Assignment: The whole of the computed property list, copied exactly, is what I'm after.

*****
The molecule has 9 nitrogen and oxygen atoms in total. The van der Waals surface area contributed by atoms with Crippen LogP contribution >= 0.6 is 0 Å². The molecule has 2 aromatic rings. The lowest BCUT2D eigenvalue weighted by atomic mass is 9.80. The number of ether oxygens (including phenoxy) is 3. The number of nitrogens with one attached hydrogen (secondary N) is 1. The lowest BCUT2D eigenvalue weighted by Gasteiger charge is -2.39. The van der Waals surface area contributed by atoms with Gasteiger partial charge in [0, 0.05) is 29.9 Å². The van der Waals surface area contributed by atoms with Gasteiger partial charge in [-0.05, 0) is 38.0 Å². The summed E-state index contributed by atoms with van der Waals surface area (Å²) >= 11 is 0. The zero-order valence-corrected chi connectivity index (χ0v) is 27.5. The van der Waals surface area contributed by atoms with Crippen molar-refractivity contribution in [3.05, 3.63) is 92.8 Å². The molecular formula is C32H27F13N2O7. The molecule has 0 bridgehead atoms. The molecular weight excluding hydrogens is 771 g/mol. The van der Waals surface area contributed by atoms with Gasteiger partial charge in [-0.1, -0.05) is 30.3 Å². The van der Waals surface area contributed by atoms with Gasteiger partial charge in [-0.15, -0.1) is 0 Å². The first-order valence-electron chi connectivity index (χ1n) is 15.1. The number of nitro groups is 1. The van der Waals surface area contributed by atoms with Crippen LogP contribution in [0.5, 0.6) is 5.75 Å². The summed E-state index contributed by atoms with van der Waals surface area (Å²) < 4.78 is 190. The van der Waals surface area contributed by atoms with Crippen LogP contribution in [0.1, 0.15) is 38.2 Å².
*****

The molecule has 9 nitrogen and oxygen atoms in total. The van der Waals surface area contributed by atoms with Crippen LogP contribution >= 0.6 is 0 Å². The molecule has 2 aromatic rings. The lowest BCUT2D eigenvalue weighted by atomic mass is 9.80. The number of ether oxygens (including phenoxy) is 3. The number of nitrogens with one attached hydrogen (secondary N) is 1. The lowest BCUT2D eigenvalue weighted by Gasteiger charge is -2.39. The van der Waals surface area contributed by atoms with Gasteiger partial charge in [0, 0.05) is 29.9 Å². The van der Waals surface area contributed by atoms with Gasteiger partial charge in [-0.05, 0) is 38.0 Å². The summed E-state index contributed by atoms with van der Waals surface area (Å²) >= 11 is 0. The zero-order valence-corrected chi connectivity index (χ0v) is 27.5. The van der Waals surface area contributed by atoms with Crippen molar-refractivity contribution in [3.05, 3.63) is 92.8 Å². The molecular formula is C32H27F13N2O7. The molecule has 0 bridgehead atoms. The molecular weight excluding hydrogens is 771 g/mol. The van der Waals surface area contributed by atoms with Gasteiger partial charge in [-0.1, -0.05) is 30.3 Å². The van der Waals surface area contributed by atoms with Gasteiger partial charge in [-0.15, -0.1) is 0 Å². The first-order valence-electron chi connectivity index (χ1n) is 15.1. The number of nitro groups is 1. The van der Waals surface area contributed by atoms with Crippen LogP contribution in [0.5, 0.6) is 5.75 Å². The summed E-state index contributed by atoms with van der Waals surface area (Å²) < 4.78 is 190. The van der Waals surface area contributed by atoms with Crippen LogP contribution in [0.1, 0.15) is 38.2 Å².